Yet even among those who have worked with Solis for years, there is disagreement over whether "Lydia" is a new type of play for the writer. To Carrillo, who also directed the Denver and Yale outings of the play, "Lydia" is less of a departure than a continuation.
"It certainly brings in many of the themes he's been working with -- broken relationships, violence, secrets, passionate love, death," says Carrillo, who first worked with Solis in the late '90s, when she was running SCR's Hispanic Playwrights Project. "But what is profoundly special about this play is how close to the bone he is cutting. It comes from a very deep, personal well."
That personal well is, in many respects, where "Lydia" is set; Solis grew up less than a mile from the Rio Grande, near El Paso. "So the border has always been a presence in my life and my psyche," he explains. "It looms large in most of my works that I set in Texas.
"There will always be that dichotomy between the first world and the Third World, right there in our backyard. For it to be poignantly expressed as a body of water, a river, where I lived, just makes it more mysterious to me."
Solis, 50, was born in El Paso to Mexican-born parents. He attended college in San Antonio and received an MFA in acting at the Dallas Theatre Centre, when Trinity University had its graduate program off site there. Fresh out of school, he was cast in a production of Eric Overmyer's "Native Speech" in Dallas. It proved a turning point. "Instead of thinking I wanted to act in plays like this," Solis says, "I started to think I wanted to write plays like this."
Solis produced some experimental writing at a bar where he was then bartending -- when he wasn't teaching high school. That situation lasted until the late 1980s: "My wife made me quit those jobs and said, 'Look, we'll live on my income.' She's an attorney."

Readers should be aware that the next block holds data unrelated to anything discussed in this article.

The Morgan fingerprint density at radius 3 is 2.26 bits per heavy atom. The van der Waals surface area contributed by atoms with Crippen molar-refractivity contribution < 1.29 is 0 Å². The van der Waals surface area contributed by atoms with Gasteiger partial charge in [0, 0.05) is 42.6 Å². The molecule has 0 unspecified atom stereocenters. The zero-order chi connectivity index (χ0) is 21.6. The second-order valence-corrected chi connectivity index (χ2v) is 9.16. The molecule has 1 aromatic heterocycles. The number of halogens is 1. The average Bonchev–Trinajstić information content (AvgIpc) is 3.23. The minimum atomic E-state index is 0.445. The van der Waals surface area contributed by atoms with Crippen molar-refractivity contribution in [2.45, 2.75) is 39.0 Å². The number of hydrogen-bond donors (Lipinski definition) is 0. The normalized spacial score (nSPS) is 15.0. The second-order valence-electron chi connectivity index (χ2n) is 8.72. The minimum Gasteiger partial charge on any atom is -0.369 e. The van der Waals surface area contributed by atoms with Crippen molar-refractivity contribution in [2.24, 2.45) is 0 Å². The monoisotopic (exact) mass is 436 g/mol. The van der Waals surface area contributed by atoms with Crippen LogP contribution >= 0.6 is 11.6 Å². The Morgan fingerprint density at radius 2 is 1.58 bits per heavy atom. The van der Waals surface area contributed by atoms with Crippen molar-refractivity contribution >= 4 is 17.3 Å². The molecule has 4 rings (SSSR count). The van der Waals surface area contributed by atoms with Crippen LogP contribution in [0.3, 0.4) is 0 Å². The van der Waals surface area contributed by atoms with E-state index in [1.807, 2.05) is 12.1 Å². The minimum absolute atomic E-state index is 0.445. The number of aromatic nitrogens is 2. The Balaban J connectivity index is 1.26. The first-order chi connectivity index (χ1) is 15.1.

In 1988-89, Solis was accepted into a workshop with playwright Maria Irene Fornes as well as South Coast Repertory's Hispanic Playwrights Project, then run by playwright Jose Cruz Gonzalez.
Solis thus became part of a budding movement that would change American regional theater. The late 1980s saw the blossoming of multiculturalism: a proliferation of culturally and ethnically specific workshops, playwriting labs and other development initiatives, supported by government and private sources.
"I'm lucky in the sense that I was a product of that," Solis says. "I think the artistic directors who embraced it all believed in it, and they had tremendous funding for it. But when the money dried up, it became very hard for the theaters to continue."
A planned trilogy
Sustained by personal and institutional sources, Solis has finally made it to the A-list of regional theater. His current commissions include Denver Center Theatre, SCR, Yale Rep, OSF and California Shakespeare Festival.
"Don Quixote" will mark Solis' third play at OSF and the first since Rauch was appointed artistic director in 2006. "As a language-based theater, we embrace writers who use language in extraordinary, fresh and beautiful ways," says Rauch, formerly of L.A.'s Cornerstone Theater.
Yale Rep will get the sequel to "Lydia," Part 2 of a projected trilogy, currently titled "Yolanda." The play takes up the story of Alvaro, one of the minor characters in "Lydia," 30 years later. Says Dean Bundy: "He's a good writer for the Rep because he has a distinctive voice and an adventurous aesthetic." And the third play of the trilogy might go to Denver.
Yet Solis is not immune to the recession. His "La Posada Mágica," which has been staged as a holiday season event at SCR for the past 15 years, has been canceled for the first time.
Still, Solis' star is rising fast. "In these hard times, I have to admit I'm doing well," he says. "I've always had a backup of five commissions. And most theaters have said, 'Write what you want to write,' which gives me the artistic freedom to explore. I have to count my blessings."